Proposed bill strikes his passion

Mar. 23, 2013 @ 01:55 PM

Rep. Nathan Baskerville has already been a primary sponsor on six bills in his first session, but one in particular is drawing out his legal passion.

The Henderson attorney was asked by fellow Democratic Rep. Pat Hurley of Winston-Salem to join her on House Bill 31. The bill seeks to strengthen laws against habitual driving while impaired offenders.

“It amends the habitual DWI law to in effect say, if you’ve ever been convicted of habitual DWI, you can be in the future,” Baskerville said from his office Friday morning.

Currently, those convicted of driving while impaired three times within 10 years can be convicted of a more serious habitual offense if getting a fourth within that 10-year window. When prior DWIs in the 10-year window are two or fewer, a conviction for DWI is not subject to a habitual charge until there is again three in the 10-year window.

For example, a person convicted of DWI in 2001, again in 2002 and again in 2003 would be subject to a habitual charge if convicted a fourth anytime through 2010. If the person was convicted of DWI a fourth time, coming in 2010, then the person would face a habitual charge. Carrying forward, if the person got another DWI conviction in 2012, there would be no habitual charge because the convictions in 2001 and 2002 would be outside the 10-year window.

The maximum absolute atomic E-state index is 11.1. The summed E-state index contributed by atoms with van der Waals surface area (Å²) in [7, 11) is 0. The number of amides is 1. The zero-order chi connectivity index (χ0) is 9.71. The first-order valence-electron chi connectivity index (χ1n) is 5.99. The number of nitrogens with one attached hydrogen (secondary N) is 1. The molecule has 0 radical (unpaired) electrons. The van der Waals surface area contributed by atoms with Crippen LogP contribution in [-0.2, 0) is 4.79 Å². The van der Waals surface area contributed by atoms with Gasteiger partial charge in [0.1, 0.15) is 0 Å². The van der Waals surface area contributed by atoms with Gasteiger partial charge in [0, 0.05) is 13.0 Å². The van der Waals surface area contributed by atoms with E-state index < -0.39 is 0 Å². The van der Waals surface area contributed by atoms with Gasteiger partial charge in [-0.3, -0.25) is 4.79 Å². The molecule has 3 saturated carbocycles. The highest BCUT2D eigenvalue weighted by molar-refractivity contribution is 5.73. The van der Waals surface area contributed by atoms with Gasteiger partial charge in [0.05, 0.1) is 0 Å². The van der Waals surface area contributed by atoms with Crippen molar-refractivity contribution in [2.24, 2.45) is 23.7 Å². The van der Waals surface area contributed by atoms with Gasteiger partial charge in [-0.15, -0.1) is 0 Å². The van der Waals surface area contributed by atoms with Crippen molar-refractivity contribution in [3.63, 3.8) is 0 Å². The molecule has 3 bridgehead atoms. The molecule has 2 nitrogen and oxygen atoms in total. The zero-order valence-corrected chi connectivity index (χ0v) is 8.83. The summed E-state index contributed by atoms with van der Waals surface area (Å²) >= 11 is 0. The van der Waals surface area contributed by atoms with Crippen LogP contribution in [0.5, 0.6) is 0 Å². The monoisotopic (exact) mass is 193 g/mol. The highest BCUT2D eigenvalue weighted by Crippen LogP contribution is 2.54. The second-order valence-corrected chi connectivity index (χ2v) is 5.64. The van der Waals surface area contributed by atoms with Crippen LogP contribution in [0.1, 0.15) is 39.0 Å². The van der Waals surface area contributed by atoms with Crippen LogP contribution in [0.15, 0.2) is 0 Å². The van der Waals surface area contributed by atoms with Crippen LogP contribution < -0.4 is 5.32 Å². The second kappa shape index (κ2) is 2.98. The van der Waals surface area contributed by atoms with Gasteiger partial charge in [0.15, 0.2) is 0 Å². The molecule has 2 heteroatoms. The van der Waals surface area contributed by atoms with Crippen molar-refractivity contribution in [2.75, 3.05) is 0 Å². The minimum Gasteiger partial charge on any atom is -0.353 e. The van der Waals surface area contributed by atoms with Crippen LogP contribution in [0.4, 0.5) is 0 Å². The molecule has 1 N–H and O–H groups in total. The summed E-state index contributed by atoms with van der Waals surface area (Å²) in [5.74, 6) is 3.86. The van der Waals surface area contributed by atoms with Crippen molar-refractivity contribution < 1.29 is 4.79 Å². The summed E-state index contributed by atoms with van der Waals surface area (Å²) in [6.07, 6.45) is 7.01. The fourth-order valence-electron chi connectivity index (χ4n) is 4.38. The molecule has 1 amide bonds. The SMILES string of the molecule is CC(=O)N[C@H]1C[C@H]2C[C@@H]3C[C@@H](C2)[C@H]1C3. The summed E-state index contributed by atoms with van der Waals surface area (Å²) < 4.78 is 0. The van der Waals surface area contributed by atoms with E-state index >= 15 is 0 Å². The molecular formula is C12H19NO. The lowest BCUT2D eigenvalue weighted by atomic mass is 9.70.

“The way I was looking at this thing, if you’re habitual DWI, in other words already convicted of three priors and habitual, you ought to be convicted of habitual DWI at any point,” Baskerville said. “Often times, people get convicted when they have three and they kill somebody.”

It was exactly that scenario, Baskerville said, which led Hurley to act. The House passed the bill by a 108-10 vote.

House Bill 40 has also passed and moved across to the Senate. It changes the habitual law to the third conviction in 10 years rather than waiting for a fourth.

Both bills are now in the Senate.

“They ought to be able to be convicted again,” Baskerville said. “I thought it was reasonable. It is a bipartisan bill. We have two Republican primary sponsors, along with me and another Democrat. I thought it was a way to close some of these loopholes from my experience as a prosecutor and a defense attorney.”

Baskerville said information was obtained on the potential impact to prisons, and the finding was favorable to allowing more teeth into the law

“We’ve done the fiscal impact of how it would impact incarceration,” Baskerville said. “If they’re convicted, they’ll pull at least 12 months in prison. They’re going to go to jail. We got the impact from Department of Corrections that they can accommodate that.”

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